AUTO MAINTENANCE                                          150.00
    HOME MAINTENANCE                                          100.00
    ENTERTAINMENT                                             100.00
    MISCELLANEOUS                                             200.00
    JEFF MONTHLY                                               50.00
    AMY MONTHLY                                                90.00
    AMY COLLEGE (ON A MONTHLY BASIS)                          560.80
    IRA                                                       333.34
    VACATIONS                                                 200.00
    MEDICAL/DENTAL                                             50.00
    PERSONAL PROPERTY TAX                                      71.37
    GIFTS                                                     200.00
          TOTAL                                             7,266.09

    If Jerry's estimate of monthly expense is accepted, his total yearly expense would be $87,193. Jerry's testimony also indicates that at the time he was divorced, his necessary expenses were only $1,729 per month. The items of expense themselves, however, were submitted without supporting documentation and are properly subject to being discounted. See Morris v. Morris, 549 S.W.2d at 365. While we do not accuse *393 Jerry of dissimulation, and realize that his cost of living in or near Washington is much greater than it would be in Missouri, the fact remains that his disposable income is much greater than Donna's, and some of his newly-acquired debts are the result of indulgence, rather than the product of necessity. Only a slight reduction in his monthly expense would produce the difference between a maintenance award of $450 and $750.

    We realize that we no longer review court-tried cases "de novo." Murphy v. Carron, 536 S.W.2d 30, 32 (Mo.banc 1976). We also realize that if reasonable men could differ as to the propriety of an action taken by the trial court, there has been no abuse of discretion. Shirrell v. Missouri Edison Co., 535 S.W.2d 446, 448-49[2] (Mo. banc 1976); James v. Turilli, 473 S.W.2d 757, 763 (Mo.App.1971). Nevertheless our examination of the record convinces us there is no sound reason apparent of record for a reduction in the amount of maintenance. Donna is 48 years of age; she has demonstrated that she is willing to work. She can only work part-time, but at trial time she testified she was attempting to find part-time employment. Donna's sole liquid asset at trial time was an IRA account with a balance of about $1,700. Jerry, by contrast, is about 50 years of age, is employable, and has a disposable income of about $45,000 per annum, conservatively estimated. The maintenance award should be increased to $750 per month. It is so ordered.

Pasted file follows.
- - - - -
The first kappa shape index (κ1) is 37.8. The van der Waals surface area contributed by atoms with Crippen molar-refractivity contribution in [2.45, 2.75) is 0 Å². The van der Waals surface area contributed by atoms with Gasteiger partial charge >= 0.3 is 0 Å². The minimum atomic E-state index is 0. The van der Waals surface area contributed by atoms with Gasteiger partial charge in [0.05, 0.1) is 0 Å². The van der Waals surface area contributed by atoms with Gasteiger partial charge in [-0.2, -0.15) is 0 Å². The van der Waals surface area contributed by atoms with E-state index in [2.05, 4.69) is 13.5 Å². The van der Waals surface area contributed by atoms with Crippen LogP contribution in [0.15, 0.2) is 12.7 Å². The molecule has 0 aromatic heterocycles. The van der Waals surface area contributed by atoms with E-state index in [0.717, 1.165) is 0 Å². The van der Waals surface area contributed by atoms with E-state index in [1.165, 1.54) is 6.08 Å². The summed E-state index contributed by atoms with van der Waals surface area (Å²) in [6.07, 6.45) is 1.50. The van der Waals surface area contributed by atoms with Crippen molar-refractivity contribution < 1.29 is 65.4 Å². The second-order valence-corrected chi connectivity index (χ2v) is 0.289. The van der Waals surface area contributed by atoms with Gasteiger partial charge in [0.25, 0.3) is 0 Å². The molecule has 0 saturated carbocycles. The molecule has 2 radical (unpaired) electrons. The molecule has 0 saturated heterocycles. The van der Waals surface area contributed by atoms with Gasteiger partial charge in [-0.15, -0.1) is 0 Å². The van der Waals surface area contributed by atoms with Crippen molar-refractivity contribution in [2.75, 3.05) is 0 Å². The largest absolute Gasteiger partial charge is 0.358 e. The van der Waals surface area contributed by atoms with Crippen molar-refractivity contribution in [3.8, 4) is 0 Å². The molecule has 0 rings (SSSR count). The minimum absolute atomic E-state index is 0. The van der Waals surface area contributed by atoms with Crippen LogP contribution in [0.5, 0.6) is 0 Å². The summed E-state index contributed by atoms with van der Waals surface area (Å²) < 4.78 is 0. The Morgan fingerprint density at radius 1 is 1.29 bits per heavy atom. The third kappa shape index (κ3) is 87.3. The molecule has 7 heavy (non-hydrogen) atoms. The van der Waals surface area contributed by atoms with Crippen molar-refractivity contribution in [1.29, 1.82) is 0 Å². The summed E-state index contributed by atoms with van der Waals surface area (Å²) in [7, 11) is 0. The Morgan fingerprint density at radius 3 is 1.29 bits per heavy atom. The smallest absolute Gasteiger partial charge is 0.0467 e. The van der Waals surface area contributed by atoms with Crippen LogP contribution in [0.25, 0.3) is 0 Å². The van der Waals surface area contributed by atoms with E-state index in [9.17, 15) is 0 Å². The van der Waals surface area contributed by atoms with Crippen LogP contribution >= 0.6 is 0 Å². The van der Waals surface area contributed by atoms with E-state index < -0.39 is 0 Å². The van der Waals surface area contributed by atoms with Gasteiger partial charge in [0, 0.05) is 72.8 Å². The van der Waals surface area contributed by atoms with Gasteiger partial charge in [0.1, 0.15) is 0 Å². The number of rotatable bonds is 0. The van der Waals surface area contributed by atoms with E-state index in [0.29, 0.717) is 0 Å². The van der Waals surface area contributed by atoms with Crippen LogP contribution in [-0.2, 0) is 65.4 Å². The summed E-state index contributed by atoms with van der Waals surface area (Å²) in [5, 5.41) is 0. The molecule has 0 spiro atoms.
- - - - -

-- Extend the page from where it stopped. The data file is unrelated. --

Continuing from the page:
Donna also contends that she should have been allowed an attorney's fee. We agree. Counsel suggests that we fix the amount of the award. If we knew what services had been rendered after the entry of the judgment, then we might determine the reasonable value of those services. Westrich v. Westrich, 694 S.W.2d 873, 879-80[3] (Mo.App.1985). The original decree allowed Donna attorney's fees and suit money in the aggregate amount of $3,769.70. As this court pointed out in Murphy v. Grisham, 625 S.W.2d 215, 217[3, 4] (Mo.App.1981), the reasonable value of legal services rendered depends on a number of factors and usually must be determined on the facts of the individual case. The record presented on this appeal is simply not adequate for this court to fix the value of the legal services rendered by Donna's attorney since the entry of the original judgment. The cause is reversed and remanded for the purpose of fixing and awarding Donna a reasonable attorney's fee, to be paid directly to the attorney.

    FLANIGAN and MAUS, JJ., and PREWITT, P.J., concur.